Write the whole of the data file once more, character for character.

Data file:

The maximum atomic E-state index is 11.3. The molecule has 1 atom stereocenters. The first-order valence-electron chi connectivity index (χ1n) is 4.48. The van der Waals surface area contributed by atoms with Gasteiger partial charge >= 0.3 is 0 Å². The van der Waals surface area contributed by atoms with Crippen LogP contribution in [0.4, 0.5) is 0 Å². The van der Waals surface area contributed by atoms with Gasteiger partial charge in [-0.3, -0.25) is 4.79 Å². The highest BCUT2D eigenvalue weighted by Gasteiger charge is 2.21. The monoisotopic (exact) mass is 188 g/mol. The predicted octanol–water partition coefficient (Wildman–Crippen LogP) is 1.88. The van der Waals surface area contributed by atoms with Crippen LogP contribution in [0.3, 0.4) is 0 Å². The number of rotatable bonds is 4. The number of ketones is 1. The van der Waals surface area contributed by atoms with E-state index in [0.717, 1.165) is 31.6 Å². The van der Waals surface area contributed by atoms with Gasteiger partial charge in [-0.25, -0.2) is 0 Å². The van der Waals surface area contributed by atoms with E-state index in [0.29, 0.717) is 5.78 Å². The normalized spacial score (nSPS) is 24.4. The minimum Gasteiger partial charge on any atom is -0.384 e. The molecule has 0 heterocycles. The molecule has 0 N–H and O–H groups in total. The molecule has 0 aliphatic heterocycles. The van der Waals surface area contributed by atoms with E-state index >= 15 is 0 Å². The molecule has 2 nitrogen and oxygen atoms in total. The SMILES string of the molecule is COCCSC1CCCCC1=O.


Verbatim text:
The maximum atomic E-state index is 11.3. The molecule has 1 atom stereocenters. The first-order valence-electron chi connectivity index (χ1n) is 4.48. The van der Waals surface area contributed by atoms with Gasteiger partial charge >= 0.3 is 0 Å². The van der Waals surface area contributed by atoms with Crippen LogP contribution in [0.4, 0.5) is 0 Å². The van der Waals surface area contributed by atoms with Gasteiger partial charge in [-0.3, -0.25) is 4.79 Å². The highest BCUT2D eigenvalue weighted by Gasteiger charge is 2.21. The monoisotopic (exact) mass is 188 g/mol. The predicted octanol–water partition coefficient (Wildman–Crippen LogP) is 1.88. The van der Waals surface area contributed by atoms with Crippen LogP contribution in [0.3, 0.4) is 0 Å². The number of rotatable bonds is 4. The number of ketones is 1. The van der Waals surface area contributed by atoms with E-state index in [0.717, 1.165) is 31.6 Å². The van der Waals surface area contributed by atoms with Gasteiger partial charge in [-0.25, -0.2) is 0 Å². The van der Waals surface area contributed by atoms with E-state index in [0.29, 0.717) is 5.78 Å². The normalized spacial score (nSPS) is 24.4. The minimum Gasteiger partial charge on any atom is -0.384 e. The molecule has 0 heterocycles. The molecule has 0 N–H and O–H groups in total. The molecule has 0 aliphatic heterocycles. The van der Waals surface area contributed by atoms with E-state index >= 15 is 0 Å². The molecule has 2 nitrogen and oxygen atoms in total. The SMILES string of the molecule is COCCSC1CCCCC1=O.